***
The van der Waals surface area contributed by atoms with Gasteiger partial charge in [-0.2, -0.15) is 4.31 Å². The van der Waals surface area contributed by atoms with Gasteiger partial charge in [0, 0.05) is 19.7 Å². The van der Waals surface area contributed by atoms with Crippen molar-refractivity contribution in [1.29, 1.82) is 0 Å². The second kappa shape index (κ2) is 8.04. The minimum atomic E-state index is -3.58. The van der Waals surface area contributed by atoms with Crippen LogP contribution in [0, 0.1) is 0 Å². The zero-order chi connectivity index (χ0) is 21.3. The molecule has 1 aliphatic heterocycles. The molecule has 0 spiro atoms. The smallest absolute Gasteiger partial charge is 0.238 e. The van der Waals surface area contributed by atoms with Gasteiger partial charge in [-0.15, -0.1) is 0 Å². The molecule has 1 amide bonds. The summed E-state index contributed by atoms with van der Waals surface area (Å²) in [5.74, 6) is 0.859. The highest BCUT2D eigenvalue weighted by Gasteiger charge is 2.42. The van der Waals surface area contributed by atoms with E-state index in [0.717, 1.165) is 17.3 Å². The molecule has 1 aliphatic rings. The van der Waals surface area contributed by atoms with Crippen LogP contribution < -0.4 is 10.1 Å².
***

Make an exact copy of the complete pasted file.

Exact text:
The van der Waals surface area contributed by atoms with Gasteiger partial charge in [-0.2, -0.15) is 4.31 Å². The van der Waals surface area contributed by atoms with Gasteiger partial charge in [0, 0.05) is 19.7 Å². The van der Waals surface area contributed by atoms with Crippen molar-refractivity contribution in [1.29, 1.82) is 0 Å². The second kappa shape index (κ2) is 8.04. The minimum atomic E-state index is -3.58. The van der Waals surface area contributed by atoms with Crippen LogP contribution in [0, 0.1) is 0 Å². The zero-order chi connectivity index (χ0) is 21.3. The molecule has 1 aliphatic heterocycles. The molecule has 0 spiro atoms. The smallest absolute Gasteiger partial charge is 0.238 e. The van der Waals surface area contributed by atoms with Gasteiger partial charge in [-0.15, -0.1) is 0 Å². The molecule has 1 amide bonds. The summed E-state index contributed by atoms with van der Waals surface area (Å²) in [5.74, 6) is 0.859. The highest BCUT2D eigenvalue weighted by Gasteiger charge is 2.42. The van der Waals surface area contributed by atoms with E-state index in [0.717, 1.165) is 17.3 Å². The molecule has 1 aliphatic rings. The van der Waals surface area contributed by atoms with Crippen LogP contribution < -0.4 is 10.1 Å².